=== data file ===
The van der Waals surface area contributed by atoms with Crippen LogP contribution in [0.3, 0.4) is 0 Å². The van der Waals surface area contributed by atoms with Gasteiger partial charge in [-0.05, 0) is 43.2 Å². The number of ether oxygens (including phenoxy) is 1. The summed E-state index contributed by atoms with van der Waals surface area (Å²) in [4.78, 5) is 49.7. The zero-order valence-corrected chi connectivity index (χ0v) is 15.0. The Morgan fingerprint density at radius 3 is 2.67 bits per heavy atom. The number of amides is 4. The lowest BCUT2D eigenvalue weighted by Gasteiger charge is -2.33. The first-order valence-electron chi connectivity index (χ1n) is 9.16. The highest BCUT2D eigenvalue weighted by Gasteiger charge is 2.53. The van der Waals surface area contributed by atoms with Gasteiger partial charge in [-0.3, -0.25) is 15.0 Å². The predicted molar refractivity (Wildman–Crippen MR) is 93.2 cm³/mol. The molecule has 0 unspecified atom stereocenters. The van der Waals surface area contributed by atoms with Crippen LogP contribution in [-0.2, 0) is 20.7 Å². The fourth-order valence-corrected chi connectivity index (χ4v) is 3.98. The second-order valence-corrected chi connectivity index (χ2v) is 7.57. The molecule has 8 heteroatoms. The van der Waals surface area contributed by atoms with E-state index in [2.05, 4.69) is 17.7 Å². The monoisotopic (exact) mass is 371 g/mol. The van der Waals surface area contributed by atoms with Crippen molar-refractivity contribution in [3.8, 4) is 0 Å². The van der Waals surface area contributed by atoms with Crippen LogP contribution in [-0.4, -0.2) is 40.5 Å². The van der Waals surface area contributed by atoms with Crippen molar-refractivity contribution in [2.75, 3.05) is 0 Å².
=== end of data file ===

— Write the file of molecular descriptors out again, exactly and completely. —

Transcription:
The van der Waals surface area contributed by atoms with Crippen LogP contribution in [0.3, 0.4) is 0 Å². The van der Waals surface area contributed by atoms with Gasteiger partial charge in [-0.05, 0) is 43.2 Å². The number of ether oxygens (including phenoxy) is 1. The summed E-state index contributed by atoms with van der Waals surface area (Å²) in [4.78, 5) is 49.7. The zero-order valence-corrected chi connectivity index (χ0v) is 15.0. The Morgan fingerprint density at radius 3 is 2.67 bits per heavy atom. The number of amides is 4. The lowest BCUT2D eigenvalue weighted by Gasteiger charge is -2.33. The first-order valence-electron chi connectivity index (χ1n) is 9.16. The highest BCUT2D eigenvalue weighted by Gasteiger charge is 2.53. The van der Waals surface area contributed by atoms with Gasteiger partial charge in [-0.3, -0.25) is 15.0 Å². The predicted molar refractivity (Wildman–Crippen MR) is 93.2 cm³/mol. The molecule has 0 unspecified atom stereocenters. The van der Waals surface area contributed by atoms with Crippen LogP contribution in [-0.2, 0) is 20.7 Å². The fourth-order valence-corrected chi connectivity index (χ4v) is 3.98. The second-order valence-corrected chi connectivity index (χ2v) is 7.57. The molecule has 8 heteroatoms. The van der Waals surface area contributed by atoms with E-state index in [2.05, 4.69) is 17.7 Å². The monoisotopic (exact) mass is 371 g/mol. The van der Waals surface area contributed by atoms with Crippen molar-refractivity contribution in [3.8, 4) is 0 Å². The van der Waals surface area contributed by atoms with Crippen LogP contribution in [-0.4, -0.2) is 40.5 Å². The van der Waals surface area contributed by atoms with Crippen molar-refractivity contribution in [2.75, 3.05) is 0 Å².